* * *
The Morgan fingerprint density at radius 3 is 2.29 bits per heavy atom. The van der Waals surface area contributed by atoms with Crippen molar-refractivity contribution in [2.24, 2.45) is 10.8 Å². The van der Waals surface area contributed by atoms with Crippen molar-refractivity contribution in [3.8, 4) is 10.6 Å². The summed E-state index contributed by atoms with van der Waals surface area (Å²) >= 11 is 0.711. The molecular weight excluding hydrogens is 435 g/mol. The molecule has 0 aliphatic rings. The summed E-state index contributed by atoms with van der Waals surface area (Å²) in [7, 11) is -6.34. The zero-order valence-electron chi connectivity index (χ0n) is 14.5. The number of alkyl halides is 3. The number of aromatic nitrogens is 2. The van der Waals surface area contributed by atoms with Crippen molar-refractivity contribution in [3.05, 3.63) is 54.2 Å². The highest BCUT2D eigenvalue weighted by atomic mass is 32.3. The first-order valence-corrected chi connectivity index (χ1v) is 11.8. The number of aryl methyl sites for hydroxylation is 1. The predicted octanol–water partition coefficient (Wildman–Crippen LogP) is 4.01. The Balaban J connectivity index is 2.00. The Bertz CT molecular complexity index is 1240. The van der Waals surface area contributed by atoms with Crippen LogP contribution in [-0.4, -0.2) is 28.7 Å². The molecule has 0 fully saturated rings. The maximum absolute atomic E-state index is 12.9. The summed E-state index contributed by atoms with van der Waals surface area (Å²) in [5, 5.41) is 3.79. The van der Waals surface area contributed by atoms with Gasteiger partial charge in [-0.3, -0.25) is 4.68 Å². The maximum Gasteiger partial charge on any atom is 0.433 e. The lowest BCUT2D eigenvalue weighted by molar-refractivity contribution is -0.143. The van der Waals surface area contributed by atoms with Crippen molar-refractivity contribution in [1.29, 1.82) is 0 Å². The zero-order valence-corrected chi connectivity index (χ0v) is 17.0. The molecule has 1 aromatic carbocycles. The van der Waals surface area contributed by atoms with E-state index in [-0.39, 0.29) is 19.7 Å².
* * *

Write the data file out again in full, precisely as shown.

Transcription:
The Morgan fingerprint density at radius 3 is 2.29 bits per heavy atom. The van der Waals surface area contributed by atoms with Crippen molar-refractivity contribution in [2.24, 2.45) is 10.8 Å². The van der Waals surface area contributed by atoms with Crippen molar-refractivity contribution in [3.8, 4) is 10.6 Å². The summed E-state index contributed by atoms with van der Waals surface area (Å²) >= 11 is 0.711. The molecular weight excluding hydrogens is 435 g/mol. The molecule has 0 aliphatic rings. The summed E-state index contributed by atoms with van der Waals surface area (Å²) in [7, 11) is -6.34. The zero-order valence-electron chi connectivity index (χ0n) is 14.5. The number of alkyl halides is 3. The number of aromatic nitrogens is 2. The van der Waals surface area contributed by atoms with Crippen molar-refractivity contribution in [3.05, 3.63) is 54.2 Å². The highest BCUT2D eigenvalue weighted by atomic mass is 32.3. The first-order valence-corrected chi connectivity index (χ1v) is 11.8. The number of aryl methyl sites for hydroxylation is 1. The predicted octanol–water partition coefficient (Wildman–Crippen LogP) is 4.01. The Balaban J connectivity index is 2.00. The Bertz CT molecular complexity index is 1240. The van der Waals surface area contributed by atoms with Crippen LogP contribution in [-0.4, -0.2) is 28.7 Å². The molecule has 0 fully saturated rings. The maximum absolute atomic E-state index is 12.9. The summed E-state index contributed by atoms with van der Waals surface area (Å²) in [5, 5.41) is 3.79. The van der Waals surface area contributed by atoms with Gasteiger partial charge in [-0.3, -0.25) is 4.68 Å². The maximum Gasteiger partial charge on any atom is 0.433 e. The lowest BCUT2D eigenvalue weighted by molar-refractivity contribution is -0.143. The van der Waals surface area contributed by atoms with Crippen molar-refractivity contribution in [1.29, 1.82) is 0 Å². The zero-order valence-corrected chi connectivity index (χ0v) is 17.0. The molecule has 1 aromatic carbocycles. The van der Waals surface area contributed by atoms with E-state index in [-0.39, 0.29) is 19.7 Å².